*** A Tech Talker Exclusive! ***

Well, Adam, one of the easiest ways to avoid pranks or scams on Facebook is to always be a little bit skeptical. Before arbitrarily clicking on links or reposting something that seems too good to be true, just take a second to think about it.

Much of the time when you do click on something that turns out to be a scam, it will be a fairly benign prank with no malware transferred in the process. There are other times though, when a prank might compromise your Facebook account and, by extension, your privacy.

Let me break down how clicking a seemingly harmless link can cause some major damage to your social media reputation.

Say you’re strolling Facebook when you see a post with a link or video or some other content that seems a little generic. For example, the post says, “This video is hilarious!” or “You have to check this out!” or, my personal favorite, “Check out how I got 3 iPads for free!” These generic titles aren’t always malicious, but it doesn’t hurt to check other peoples’ comments to the post before proceeding.

But say you take a chance and click on the link. It might actually bring you to a funny picture or video, but in the process it might ask you to install a codec or program to watch the video. This codec can contain a Trojan virus which can do a number of horrible things to your computer.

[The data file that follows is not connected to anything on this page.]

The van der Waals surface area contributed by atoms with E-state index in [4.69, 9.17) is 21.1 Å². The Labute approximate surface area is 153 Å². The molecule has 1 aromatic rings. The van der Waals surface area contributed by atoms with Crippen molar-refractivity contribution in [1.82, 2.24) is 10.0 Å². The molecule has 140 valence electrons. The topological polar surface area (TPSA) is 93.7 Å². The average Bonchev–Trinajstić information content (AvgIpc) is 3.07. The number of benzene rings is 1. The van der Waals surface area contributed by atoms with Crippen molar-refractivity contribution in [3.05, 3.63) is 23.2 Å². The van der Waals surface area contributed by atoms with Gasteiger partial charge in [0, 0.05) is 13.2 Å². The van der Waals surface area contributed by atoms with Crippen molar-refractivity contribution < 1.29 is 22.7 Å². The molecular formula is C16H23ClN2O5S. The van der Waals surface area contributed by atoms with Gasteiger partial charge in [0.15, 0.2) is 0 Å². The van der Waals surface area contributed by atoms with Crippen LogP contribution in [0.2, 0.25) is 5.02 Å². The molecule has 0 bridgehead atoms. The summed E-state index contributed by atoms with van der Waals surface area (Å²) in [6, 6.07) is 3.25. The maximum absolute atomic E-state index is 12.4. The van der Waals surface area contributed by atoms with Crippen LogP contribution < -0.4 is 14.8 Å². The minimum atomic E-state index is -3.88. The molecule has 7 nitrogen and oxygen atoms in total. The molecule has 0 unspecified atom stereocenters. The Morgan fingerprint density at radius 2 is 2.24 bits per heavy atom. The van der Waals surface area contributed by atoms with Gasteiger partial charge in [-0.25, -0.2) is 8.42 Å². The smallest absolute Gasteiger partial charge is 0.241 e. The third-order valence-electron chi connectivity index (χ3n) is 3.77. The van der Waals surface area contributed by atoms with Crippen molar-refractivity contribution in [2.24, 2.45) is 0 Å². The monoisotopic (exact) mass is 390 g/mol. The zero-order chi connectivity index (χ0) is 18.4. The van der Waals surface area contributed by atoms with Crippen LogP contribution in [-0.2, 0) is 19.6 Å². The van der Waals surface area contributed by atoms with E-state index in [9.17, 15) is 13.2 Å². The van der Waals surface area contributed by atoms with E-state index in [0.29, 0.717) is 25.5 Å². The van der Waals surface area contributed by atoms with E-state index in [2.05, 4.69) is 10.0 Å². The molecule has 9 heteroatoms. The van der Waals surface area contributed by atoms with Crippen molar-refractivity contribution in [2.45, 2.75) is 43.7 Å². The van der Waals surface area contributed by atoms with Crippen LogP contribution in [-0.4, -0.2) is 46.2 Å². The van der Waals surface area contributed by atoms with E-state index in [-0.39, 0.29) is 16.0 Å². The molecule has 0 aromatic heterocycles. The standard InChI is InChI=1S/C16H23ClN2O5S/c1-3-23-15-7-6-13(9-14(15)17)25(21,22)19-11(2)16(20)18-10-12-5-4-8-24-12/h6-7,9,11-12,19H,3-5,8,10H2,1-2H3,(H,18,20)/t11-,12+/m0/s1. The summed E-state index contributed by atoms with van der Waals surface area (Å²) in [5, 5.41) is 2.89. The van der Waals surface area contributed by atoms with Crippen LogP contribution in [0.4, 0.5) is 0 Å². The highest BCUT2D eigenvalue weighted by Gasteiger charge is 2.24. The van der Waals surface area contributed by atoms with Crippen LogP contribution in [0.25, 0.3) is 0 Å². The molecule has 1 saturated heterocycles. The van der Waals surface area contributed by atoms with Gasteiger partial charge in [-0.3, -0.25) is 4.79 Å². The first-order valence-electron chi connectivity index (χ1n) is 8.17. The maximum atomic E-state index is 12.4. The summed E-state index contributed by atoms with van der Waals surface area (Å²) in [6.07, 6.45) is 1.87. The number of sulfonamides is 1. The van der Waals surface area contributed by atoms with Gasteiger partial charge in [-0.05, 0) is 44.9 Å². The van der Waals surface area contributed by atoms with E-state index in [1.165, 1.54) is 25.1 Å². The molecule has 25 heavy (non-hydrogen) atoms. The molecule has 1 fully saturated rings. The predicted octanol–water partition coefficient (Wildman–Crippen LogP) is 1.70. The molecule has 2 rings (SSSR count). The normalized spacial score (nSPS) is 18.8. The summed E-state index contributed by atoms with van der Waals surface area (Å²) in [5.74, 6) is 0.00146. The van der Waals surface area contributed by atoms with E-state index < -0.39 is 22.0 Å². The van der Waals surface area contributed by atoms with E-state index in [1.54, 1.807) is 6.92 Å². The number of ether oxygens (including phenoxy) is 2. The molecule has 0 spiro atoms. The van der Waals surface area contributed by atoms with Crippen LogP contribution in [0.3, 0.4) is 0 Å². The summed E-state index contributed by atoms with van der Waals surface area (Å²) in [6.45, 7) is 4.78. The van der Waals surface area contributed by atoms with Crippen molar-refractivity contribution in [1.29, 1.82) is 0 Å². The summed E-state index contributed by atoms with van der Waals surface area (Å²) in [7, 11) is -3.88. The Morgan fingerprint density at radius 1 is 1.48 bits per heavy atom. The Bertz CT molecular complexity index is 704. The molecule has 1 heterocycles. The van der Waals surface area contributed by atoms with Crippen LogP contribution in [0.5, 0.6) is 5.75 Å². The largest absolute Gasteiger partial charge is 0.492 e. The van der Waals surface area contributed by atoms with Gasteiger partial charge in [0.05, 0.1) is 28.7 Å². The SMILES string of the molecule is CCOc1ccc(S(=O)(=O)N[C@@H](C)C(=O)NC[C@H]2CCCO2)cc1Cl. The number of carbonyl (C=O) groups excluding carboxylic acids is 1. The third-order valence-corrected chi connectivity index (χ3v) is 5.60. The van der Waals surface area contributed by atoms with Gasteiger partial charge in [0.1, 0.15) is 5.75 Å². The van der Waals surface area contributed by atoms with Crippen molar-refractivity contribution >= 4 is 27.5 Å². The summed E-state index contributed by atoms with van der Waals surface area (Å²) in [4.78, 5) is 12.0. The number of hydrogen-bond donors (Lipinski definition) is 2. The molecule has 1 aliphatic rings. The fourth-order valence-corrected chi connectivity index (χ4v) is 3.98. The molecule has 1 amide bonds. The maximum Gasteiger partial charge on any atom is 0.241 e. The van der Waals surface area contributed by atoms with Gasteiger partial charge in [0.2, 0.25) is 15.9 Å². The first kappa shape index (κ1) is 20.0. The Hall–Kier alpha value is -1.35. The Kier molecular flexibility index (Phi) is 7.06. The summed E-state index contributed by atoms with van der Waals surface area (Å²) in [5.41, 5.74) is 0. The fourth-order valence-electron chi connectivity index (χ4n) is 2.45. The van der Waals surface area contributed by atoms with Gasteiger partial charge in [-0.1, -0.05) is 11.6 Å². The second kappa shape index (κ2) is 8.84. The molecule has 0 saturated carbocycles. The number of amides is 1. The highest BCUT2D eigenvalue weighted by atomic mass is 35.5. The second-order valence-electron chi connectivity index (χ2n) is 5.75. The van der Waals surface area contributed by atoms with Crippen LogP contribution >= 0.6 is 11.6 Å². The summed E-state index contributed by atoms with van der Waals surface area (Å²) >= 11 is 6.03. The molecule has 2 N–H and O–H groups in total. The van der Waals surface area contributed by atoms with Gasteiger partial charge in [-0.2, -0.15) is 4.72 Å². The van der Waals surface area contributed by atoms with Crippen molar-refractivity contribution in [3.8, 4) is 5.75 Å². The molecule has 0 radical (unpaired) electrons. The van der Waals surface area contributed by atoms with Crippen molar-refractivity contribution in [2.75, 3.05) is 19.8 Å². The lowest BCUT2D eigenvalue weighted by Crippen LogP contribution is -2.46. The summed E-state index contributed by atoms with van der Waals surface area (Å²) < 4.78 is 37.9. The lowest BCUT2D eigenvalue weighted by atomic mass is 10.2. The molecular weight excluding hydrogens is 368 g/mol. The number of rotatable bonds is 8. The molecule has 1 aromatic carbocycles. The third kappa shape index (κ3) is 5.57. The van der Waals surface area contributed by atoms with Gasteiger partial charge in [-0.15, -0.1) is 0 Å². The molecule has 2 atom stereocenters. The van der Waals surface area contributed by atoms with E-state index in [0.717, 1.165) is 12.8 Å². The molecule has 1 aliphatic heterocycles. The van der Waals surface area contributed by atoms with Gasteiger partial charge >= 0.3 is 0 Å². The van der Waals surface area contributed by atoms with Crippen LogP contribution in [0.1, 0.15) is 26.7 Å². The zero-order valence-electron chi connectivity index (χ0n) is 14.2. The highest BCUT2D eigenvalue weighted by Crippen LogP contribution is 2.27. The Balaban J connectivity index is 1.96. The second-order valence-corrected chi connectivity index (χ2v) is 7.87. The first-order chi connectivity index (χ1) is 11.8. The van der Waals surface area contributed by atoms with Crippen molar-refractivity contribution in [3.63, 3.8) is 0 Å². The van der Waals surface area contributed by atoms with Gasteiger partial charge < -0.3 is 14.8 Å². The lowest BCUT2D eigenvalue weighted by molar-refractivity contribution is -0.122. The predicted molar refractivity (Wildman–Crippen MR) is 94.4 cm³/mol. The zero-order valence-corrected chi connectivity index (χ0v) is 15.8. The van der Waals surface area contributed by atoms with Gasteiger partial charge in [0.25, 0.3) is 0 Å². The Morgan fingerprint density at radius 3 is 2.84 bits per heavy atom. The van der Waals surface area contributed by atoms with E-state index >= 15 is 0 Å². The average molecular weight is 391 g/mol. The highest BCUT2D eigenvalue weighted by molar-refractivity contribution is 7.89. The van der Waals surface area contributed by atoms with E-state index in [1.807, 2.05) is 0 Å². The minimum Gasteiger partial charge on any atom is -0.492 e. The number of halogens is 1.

Most likely, the program will gain access to your Facebook account, which it will then use to Like a ton of pages in order to drive traffic to those sites. That isn’t too bad, but then the attacker may effectively steal your identity and post status updates as you, with the same video link that infected your computer.

This means that if your friends check out your forged post, they could get the same Trojan horse, perpetuating the cycle! Not to mention the possibility of the intruder stealing your private information from your Facebook account and using it in other nefarious ways.

This may sound pretty scary, but with an updated antivirus and some common sense, you can prevent this from happening to you pretty easily.

***

Thank you for reading Legal Lad’s Quick and Dirty Tips for a More Lawful Life.

If there’s a recent college grad or senior on your gift list, give them Quick and Dirty Tips for Life After College! This essential guide gives any student or recent grad the tools they need to bridge the gap between graduation day and the “real world.” It’s not only incredibly useful and practical, it’s cheap! Just $3.99 for a jam-packed ebook. With Quick and Dirty Tips for Life After College, you learn the do’s and don’ts of your first job, how to improve your career prospects, how to organize your life, how to stock a healthy kitchen on a budget, and much more. The ebook is available now on Amazon, Barnes & Noble, and iTunes.

You can send questions and comments to legal@quickanddirtytips.com. Please note that doing so will not create an attorney-client relationship and will be used for the purposes of this article only.

Man with Tablet Computer image from Shutterstock